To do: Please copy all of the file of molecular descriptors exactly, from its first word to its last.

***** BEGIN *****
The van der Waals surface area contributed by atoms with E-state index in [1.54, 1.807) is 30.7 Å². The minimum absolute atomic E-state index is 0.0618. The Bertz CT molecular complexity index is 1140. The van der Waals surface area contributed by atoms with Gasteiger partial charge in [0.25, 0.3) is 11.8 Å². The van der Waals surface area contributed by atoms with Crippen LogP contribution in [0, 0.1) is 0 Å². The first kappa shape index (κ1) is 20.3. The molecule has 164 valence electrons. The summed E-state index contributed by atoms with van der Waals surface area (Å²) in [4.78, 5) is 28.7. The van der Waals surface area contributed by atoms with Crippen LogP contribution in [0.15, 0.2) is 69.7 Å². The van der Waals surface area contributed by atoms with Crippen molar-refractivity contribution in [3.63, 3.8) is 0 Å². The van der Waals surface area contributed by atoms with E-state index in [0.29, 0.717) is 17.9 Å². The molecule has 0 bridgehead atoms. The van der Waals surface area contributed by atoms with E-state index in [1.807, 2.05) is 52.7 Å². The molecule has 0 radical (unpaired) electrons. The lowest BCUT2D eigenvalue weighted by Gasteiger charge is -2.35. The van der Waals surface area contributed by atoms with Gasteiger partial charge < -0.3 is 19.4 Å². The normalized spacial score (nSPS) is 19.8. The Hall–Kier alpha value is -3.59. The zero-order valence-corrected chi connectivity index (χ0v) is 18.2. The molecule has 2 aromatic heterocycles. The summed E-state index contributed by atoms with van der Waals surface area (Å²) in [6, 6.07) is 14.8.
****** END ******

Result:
The van der Waals surface area contributed by atoms with E-state index in [1.54, 1.807) is 30.7 Å². The minimum absolute atomic E-state index is 0.0618. The Bertz CT molecular complexity index is 1140. The van der Waals surface area contributed by atoms with Gasteiger partial charge in [0.25, 0.3) is 11.8 Å². The van der Waals surface area contributed by atoms with Crippen LogP contribution in [0, 0.1) is 0 Å². The first kappa shape index (κ1) is 20.3. The molecule has 164 valence electrons. The summed E-state index contributed by atoms with van der Waals surface area (Å²) in [4.78, 5) is 28.7. The van der Waals surface area contributed by atoms with Crippen LogP contribution in [0.15, 0.2) is 69.7 Å². The van der Waals surface area contributed by atoms with Crippen molar-refractivity contribution in [3.63, 3.8) is 0 Å². The van der Waals surface area contributed by atoms with E-state index in [0.29, 0.717) is 17.9 Å². The molecule has 0 bridgehead atoms. The van der Waals surface area contributed by atoms with E-state index in [1.807, 2.05) is 52.7 Å². The molecule has 0 radical (unpaired) electrons. The lowest BCUT2D eigenvalue weighted by Gasteiger charge is -2.35. The van der Waals surface area contributed by atoms with Gasteiger partial charge < -0.3 is 19.4 Å². The normalized spacial score (nSPS) is 19.8. The Hall–Kier alpha value is -3.59. The zero-order valence-corrected chi connectivity index (χ0v) is 18.2. The molecule has 2 aromatic heterocycles. The summed E-state index contributed by atoms with van der Waals surface area (Å²) in [6, 6.07) is 14.8.